Written by: Chris Morgan (“The Fast and the Furious: Tokyo Drift”)

The fourth installment of “The Fast and the Furious” is much like its three predecessors. The dialogue is flat, the CGI is passable at best, and the script seems to have been written in a garage full of exhaust, but that doesn’t mean mainstream fans of the high-octane series won’t come out in droves especially with the original cast back in the driver’s seat in “Fast and Furious.”

It’s been eight years since Dominic Toretto (Vin Diesel) and Brian O’Conner (Paul Walker) shared the road together and things haven’t changed much since their first race through Los Angeles in 2001. That’s probably because “Fast and Furious” starts right where “The Fast and the Furious” left off. Forget “2 Fast 2 Furious” or “The Fast and the Furious: Tokyo Drift.” In the world of underground street racing, it’s like the other two never pulled out of pit row.

Banking on the idea that a reunion would revamp the parade of fast cars, easy women, and ethnic stereotypes these types of films are typically known for, everyone involved here seems to be on cruise control. It wouldn’t matter either way since screenwriter Chris Morgan, the scribe behind “Tokyo Drift,” could have Twittered this in and made just as much sense.

In 150 or less characters: Dominic is out for revenge when (spoiler alert) his girlfriend Letty (Michelle Rodriguez) is gunned down (it happens early on, so get over it) by a drug cartel led by Campos (John Ortiz). The baddies are also part of a street-racing gang who Brian is tracking. Jordana Brewster returns as Mia, Dominic’s sister and Brian’s ex-girlfriend.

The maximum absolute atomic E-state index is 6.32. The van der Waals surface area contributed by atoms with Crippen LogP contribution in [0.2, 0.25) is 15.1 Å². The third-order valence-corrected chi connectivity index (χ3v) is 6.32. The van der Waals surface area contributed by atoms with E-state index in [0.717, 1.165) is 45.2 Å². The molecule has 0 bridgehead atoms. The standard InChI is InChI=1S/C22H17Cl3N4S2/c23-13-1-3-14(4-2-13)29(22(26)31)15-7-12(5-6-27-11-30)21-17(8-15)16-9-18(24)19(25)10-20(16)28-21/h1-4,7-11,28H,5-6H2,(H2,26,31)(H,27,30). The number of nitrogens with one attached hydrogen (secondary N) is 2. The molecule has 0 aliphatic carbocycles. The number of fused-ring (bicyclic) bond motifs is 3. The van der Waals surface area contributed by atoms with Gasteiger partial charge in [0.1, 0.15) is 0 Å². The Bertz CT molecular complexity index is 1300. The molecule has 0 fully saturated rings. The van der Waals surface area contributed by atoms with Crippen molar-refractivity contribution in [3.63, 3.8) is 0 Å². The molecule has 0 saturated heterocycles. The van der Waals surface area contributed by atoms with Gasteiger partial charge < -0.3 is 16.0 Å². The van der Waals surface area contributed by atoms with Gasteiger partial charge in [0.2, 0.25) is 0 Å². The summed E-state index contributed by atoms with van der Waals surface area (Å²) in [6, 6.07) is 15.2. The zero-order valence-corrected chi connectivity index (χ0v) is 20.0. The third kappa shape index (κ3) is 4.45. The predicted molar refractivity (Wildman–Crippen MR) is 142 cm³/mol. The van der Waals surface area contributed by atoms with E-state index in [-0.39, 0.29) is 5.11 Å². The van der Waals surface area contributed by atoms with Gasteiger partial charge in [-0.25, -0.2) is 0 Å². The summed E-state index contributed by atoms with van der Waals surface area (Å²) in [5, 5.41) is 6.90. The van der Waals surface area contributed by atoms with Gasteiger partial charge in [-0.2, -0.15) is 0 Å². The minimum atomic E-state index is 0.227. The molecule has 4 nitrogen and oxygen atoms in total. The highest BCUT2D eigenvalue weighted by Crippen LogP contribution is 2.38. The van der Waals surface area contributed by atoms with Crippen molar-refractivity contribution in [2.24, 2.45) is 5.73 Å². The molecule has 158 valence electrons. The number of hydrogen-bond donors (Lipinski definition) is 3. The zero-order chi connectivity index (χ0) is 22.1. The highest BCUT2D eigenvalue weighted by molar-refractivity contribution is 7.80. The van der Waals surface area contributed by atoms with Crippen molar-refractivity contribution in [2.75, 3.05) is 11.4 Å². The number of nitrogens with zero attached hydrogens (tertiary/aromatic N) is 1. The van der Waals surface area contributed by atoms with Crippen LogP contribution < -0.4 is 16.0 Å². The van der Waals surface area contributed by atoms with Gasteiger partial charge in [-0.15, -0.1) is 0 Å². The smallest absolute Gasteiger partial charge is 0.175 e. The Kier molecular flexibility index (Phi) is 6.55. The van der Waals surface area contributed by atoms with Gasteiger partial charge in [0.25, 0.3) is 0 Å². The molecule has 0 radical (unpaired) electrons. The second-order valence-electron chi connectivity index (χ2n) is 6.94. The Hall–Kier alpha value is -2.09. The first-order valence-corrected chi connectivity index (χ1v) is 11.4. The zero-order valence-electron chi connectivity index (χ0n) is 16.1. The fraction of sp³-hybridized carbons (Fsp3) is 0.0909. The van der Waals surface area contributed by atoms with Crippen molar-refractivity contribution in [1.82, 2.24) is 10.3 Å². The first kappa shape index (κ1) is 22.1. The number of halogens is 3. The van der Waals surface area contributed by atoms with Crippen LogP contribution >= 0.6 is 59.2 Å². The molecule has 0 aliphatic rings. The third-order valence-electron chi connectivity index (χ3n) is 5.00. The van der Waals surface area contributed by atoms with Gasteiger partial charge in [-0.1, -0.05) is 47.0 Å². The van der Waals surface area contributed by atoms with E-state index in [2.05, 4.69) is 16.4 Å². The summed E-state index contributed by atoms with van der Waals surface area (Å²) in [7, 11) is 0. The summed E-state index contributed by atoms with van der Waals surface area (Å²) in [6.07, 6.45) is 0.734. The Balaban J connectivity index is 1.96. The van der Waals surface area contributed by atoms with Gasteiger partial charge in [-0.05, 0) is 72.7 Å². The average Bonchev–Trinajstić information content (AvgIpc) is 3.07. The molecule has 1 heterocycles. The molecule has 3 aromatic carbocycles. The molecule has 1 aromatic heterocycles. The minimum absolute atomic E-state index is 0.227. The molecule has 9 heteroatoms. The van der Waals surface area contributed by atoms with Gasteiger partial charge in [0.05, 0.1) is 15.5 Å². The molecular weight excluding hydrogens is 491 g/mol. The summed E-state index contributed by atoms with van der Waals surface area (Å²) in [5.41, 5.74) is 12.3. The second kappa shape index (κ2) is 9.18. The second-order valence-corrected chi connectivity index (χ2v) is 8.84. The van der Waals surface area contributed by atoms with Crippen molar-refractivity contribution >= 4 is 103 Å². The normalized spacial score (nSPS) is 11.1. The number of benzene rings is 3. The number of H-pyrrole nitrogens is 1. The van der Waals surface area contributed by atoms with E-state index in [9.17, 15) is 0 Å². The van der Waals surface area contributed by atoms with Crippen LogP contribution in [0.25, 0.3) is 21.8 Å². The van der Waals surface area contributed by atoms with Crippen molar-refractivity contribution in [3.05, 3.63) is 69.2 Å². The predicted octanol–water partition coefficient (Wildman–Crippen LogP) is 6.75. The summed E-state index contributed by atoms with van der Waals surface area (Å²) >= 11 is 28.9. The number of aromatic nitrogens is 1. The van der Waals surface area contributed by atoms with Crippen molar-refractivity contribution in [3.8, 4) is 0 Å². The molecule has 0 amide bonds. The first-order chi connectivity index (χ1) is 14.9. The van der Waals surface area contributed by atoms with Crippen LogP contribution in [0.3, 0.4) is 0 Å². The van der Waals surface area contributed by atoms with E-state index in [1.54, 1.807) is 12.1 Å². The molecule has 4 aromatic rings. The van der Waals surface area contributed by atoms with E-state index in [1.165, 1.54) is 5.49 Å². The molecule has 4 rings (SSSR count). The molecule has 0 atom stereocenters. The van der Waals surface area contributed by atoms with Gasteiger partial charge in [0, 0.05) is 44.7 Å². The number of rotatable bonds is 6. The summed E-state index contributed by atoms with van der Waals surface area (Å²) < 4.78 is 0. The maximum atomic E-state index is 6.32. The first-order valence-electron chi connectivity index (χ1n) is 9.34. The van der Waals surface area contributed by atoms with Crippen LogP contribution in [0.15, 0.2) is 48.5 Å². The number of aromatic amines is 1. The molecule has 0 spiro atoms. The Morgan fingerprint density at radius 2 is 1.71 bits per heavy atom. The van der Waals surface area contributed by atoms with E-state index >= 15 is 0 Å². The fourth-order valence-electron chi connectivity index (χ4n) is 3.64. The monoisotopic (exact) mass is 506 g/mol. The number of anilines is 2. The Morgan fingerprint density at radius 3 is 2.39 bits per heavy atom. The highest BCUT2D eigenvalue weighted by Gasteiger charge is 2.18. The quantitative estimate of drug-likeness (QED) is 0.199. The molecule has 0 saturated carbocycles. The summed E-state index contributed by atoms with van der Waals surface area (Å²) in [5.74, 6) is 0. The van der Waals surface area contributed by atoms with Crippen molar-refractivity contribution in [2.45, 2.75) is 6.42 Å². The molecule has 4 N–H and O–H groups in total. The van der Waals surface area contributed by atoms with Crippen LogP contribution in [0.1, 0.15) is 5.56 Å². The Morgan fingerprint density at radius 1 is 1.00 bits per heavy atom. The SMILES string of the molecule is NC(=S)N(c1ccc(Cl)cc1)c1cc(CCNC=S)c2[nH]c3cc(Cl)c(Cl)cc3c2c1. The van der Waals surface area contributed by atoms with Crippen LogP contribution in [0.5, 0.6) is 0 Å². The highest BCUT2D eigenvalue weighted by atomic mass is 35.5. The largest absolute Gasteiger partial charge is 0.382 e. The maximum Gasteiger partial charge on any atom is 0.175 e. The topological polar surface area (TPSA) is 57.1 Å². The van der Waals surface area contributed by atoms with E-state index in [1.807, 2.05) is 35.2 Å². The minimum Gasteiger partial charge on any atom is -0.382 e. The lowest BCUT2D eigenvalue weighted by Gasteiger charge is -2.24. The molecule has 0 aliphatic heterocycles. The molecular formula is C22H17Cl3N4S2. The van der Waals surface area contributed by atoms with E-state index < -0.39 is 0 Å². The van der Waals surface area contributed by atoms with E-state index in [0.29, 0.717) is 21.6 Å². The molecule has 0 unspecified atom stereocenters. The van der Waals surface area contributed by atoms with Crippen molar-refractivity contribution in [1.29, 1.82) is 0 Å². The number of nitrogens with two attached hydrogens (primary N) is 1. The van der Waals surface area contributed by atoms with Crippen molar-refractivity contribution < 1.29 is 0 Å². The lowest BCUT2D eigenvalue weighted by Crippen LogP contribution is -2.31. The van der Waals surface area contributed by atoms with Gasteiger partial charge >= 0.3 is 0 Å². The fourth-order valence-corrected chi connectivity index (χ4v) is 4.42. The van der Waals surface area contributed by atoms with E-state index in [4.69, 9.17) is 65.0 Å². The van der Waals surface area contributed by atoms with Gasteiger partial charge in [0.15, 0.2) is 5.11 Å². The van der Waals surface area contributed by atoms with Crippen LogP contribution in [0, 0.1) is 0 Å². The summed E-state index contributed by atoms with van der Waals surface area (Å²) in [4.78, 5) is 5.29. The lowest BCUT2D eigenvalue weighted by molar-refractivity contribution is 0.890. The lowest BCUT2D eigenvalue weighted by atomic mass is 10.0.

If it all sounds drearily similar that’s because it is. The only real different in this race is that the drivers take time to turn on their GPS devices before hitting the gas. If that’s not ridiculous enough, the most preposterous scene happens when Dominic figures out everything that happened the night Letty is murdered just by looking at tire marks on the road. If the action scenes aren’t painful enough, nothing says torture like watching Vin Diesel play thoughtful.

Wanted

June 27, 2008 by  
Filed under Reviews

Starring: James McAvoy, Angelina Jolie, Morgan Freeman
Directed by: Timur Bekmambetov (“Day Watch”)
Written by: Michael Brandt (“3:10 to Yuma”), Derek Haas (“3:10 to Yuma”), Chris Morgan (“The Fast and the Furious: Tokyo Drift”)

A fast-paced and mostly ridiculous adrenaline rush through the streets of Chicago, “Wanted” tells the story of a bored-out-of-his-mind account manager who finds out that his life is about to get a little more exciting because of his bloodline.

Wesley Gibson (James McAvoy) hates his job and his vicious boss, hates his nagging girlfriend for cheating on him with his best friend, and hates the fact that when he Googles his name, the Web site produces “No Results,” which basically tells him he hasn’t done anything with his life.

But when Wesley meets an assassin named Fox (Angelina Jolie) and discovers he was born to follow in his father’s footsteps as hired killer, he says goodbye to his 9 to 5 job and joins an underground fraternity where he is assigned to execute the man who ended his father’s life.

Reminiscent of the sharp narration of “Fight Club” in the film’s early scenes, “Wanted” is visual escapism at its most hyperactive. Beside aerodynamic sports cars and assassin maneuvers that defy the laws of gravity, which can be fun when they’re not too frenetic, a thin plot is what keeps “Wanted” stuck in neutral.